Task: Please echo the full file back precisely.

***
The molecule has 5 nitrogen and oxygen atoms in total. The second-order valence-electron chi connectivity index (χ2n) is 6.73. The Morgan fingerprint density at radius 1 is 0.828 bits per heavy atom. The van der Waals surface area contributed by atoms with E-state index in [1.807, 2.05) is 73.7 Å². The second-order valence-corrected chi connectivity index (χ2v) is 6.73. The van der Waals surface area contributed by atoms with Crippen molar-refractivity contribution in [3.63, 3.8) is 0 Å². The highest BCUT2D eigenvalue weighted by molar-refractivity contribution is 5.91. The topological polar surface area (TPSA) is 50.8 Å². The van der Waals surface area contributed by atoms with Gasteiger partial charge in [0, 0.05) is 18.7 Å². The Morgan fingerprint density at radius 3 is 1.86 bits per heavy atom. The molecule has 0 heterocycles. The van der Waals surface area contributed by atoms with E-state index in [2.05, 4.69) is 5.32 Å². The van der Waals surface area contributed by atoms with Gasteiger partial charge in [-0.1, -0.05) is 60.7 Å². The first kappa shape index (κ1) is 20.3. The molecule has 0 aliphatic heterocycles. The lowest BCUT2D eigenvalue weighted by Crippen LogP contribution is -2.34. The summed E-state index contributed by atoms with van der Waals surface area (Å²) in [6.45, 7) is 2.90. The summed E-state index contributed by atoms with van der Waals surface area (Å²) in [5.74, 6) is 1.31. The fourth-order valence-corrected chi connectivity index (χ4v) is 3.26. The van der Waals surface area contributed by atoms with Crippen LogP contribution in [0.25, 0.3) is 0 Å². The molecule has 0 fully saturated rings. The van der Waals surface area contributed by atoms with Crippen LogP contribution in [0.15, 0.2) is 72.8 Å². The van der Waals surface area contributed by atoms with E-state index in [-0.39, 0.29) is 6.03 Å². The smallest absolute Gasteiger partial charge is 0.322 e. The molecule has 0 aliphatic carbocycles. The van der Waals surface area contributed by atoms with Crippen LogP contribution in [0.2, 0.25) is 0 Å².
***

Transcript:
The molecule has 5 nitrogen and oxygen atoms in total. The second-order valence-electron chi connectivity index (χ2n) is 6.73. The Morgan fingerprint density at radius 1 is 0.828 bits per heavy atom. The van der Waals surface area contributed by atoms with E-state index in [1.807, 2.05) is 73.7 Å². The second-order valence-corrected chi connectivity index (χ2v) is 6.73. The van der Waals surface area contributed by atoms with Crippen molar-refractivity contribution in [3.63, 3.8) is 0 Å². The highest BCUT2D eigenvalue weighted by molar-refractivity contribution is 5.91. The topological polar surface area (TPSA) is 50.8 Å². The van der Waals surface area contributed by atoms with Gasteiger partial charge in [0, 0.05) is 18.7 Å². The Morgan fingerprint density at radius 3 is 1.86 bits per heavy atom. The molecule has 0 heterocycles. The van der Waals surface area contributed by atoms with E-state index in [2.05, 4.69) is 5.32 Å². The van der Waals surface area contributed by atoms with Gasteiger partial charge in [-0.1, -0.05) is 60.7 Å². The first kappa shape index (κ1) is 20.3. The molecule has 0 aliphatic heterocycles. The lowest BCUT2D eigenvalue weighted by Crippen LogP contribution is -2.34. The summed E-state index contributed by atoms with van der Waals surface area (Å²) in [6.45, 7) is 2.90. The summed E-state index contributed by atoms with van der Waals surface area (Å²) in [5.74, 6) is 1.31. The fourth-order valence-corrected chi connectivity index (χ4v) is 3.26. The van der Waals surface area contributed by atoms with Crippen LogP contribution in [0.25, 0.3) is 0 Å². The molecule has 0 fully saturated rings. The van der Waals surface area contributed by atoms with Crippen LogP contribution in [0.15, 0.2) is 72.8 Å². The van der Waals surface area contributed by atoms with E-state index in [-0.39, 0.29) is 6.03 Å². The smallest absolute Gasteiger partial charge is 0.322 e. The molecule has 0 aliphatic carbocycles. The van der Waals surface area contributed by atoms with Crippen LogP contribution in [0.2, 0.25) is 0 Å².